Local Anaesthesia – Buffering Lignocaine

If you would like to make your patients more comfortable during surgical procedures, please watch the below short video with Dr Hamilton Ayres about buffering lignocaine. The experienced skin cancer doctor explains how you can buffer the local anaesthetic (i.e. raise the pH and alkalinise the solution) to make the injection less painful for your patient. This is especially useful for procedures on sensitive areas such as the nose tip or the toes.

For more information you can read the 2016 local anaesthetic guidelines here: http://www.jaad.org/article/S0190-9622(16)00074-8/fulltext#sec7.6

The program includes theory and surgical practical sessions on:

  • Advanced Dermoacopy
  • Curettage and Cautery
  • Diathermy
  • Advanced biopsy techniques
  • Topical treatment options
  • Local anaesthetics
  • Incisions / Haemostasis
  • Large elliptical excisions
  • Lower leg grafts
  • suturing, including “paper-thin” skin

Our team of industry leaders and experienced skin cancer doctors will guide you in your learning and skills practice throughout the weekend and beyond. Upon completion of the course, you will receive unlimited access to additional online learning resources and alumni webinars with course revisions, case discussions and Q&A with the instructors.


Advanced Certificate of Skin Cancer Medicine

The Advanced Certificate of Skin Cancer Medicine course will solidify and advance your competency in dermoscopy, surgical and non-surgical treatments.  You will gain hands-on experience in rarely covered areas of skin cancer medicine, including diathermy, curettage and cautery or suturing ‘paper-thin’ elderly skin. You will also receive an excellent introduction to advanced dermoscopy and acquire the essential knowledge to diagnose and manage most skin cancers in your practice. This course is the second part of the three-part Professional Diploma of Skin Cancer Medicine.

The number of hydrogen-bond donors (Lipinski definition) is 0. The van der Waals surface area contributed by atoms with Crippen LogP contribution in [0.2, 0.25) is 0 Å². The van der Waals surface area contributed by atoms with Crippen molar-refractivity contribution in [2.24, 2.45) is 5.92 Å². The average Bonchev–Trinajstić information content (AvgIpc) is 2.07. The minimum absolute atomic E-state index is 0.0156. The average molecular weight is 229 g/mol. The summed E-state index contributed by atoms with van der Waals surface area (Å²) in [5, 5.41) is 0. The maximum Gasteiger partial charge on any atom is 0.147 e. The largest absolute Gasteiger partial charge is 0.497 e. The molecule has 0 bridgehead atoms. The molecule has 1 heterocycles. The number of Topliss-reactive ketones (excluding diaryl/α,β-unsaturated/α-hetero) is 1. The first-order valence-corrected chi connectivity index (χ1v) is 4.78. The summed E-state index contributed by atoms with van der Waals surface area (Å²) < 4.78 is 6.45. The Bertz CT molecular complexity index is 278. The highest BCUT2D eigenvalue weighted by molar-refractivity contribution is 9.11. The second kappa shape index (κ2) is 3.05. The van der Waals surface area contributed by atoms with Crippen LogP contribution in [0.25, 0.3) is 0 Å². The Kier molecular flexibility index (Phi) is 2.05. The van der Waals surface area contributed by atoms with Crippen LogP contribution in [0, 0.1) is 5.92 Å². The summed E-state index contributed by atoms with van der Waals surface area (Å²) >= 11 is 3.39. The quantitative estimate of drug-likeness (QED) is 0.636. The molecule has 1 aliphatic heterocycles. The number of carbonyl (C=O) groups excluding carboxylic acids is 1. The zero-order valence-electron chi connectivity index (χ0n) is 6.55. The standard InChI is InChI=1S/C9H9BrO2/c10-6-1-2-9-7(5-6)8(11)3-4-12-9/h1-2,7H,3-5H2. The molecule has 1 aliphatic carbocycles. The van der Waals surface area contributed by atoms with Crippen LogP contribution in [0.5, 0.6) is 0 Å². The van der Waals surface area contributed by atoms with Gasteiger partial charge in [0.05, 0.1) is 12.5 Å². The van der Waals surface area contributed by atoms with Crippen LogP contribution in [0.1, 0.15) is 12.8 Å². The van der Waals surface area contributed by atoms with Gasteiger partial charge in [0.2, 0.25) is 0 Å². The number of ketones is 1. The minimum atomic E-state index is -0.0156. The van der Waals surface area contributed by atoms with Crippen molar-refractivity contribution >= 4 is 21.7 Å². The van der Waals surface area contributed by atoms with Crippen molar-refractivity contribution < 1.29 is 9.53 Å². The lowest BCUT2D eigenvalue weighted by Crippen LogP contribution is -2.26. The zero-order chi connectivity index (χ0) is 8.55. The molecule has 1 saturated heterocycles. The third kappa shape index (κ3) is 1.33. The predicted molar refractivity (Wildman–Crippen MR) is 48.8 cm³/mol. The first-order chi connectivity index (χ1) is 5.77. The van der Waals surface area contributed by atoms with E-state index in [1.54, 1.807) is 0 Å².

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2 comments on “Local Anaesthesia – Buffering Lignocaine

  1. Thanks!!
    How long is the sodium bicarb good for once you have opened it up and dated it????
    Thanks,
    Kristin

    1. Thank you for your question, Dr. Johnston. On behalf of Dr. Hamilton Ayres: There is no firm guideline regarding how long the bicarb is good for once opened and dated. But given that the MIXTURE of bicarb with local anaesthetic is OK for up to one week (as per 2016 local anaesthetic guidelines which are readable here http://www.jaad.org/article/S0190-9622(16)00074-8/fulltext#sec7.6), 1 week should be reasonable.

      But there’s really no reason you can’t just make up the mixture of buffered LA for the day/week (maybe label and store it in a central fridge / local anaesthetic drawer in your treatment room) and then immediately throw away the half-used bicarb. That’s what Dr. Hamilton Ayres recommends. The 10mL vials only cost $5 (about $55 for 10 vials, including shipping, in Australia).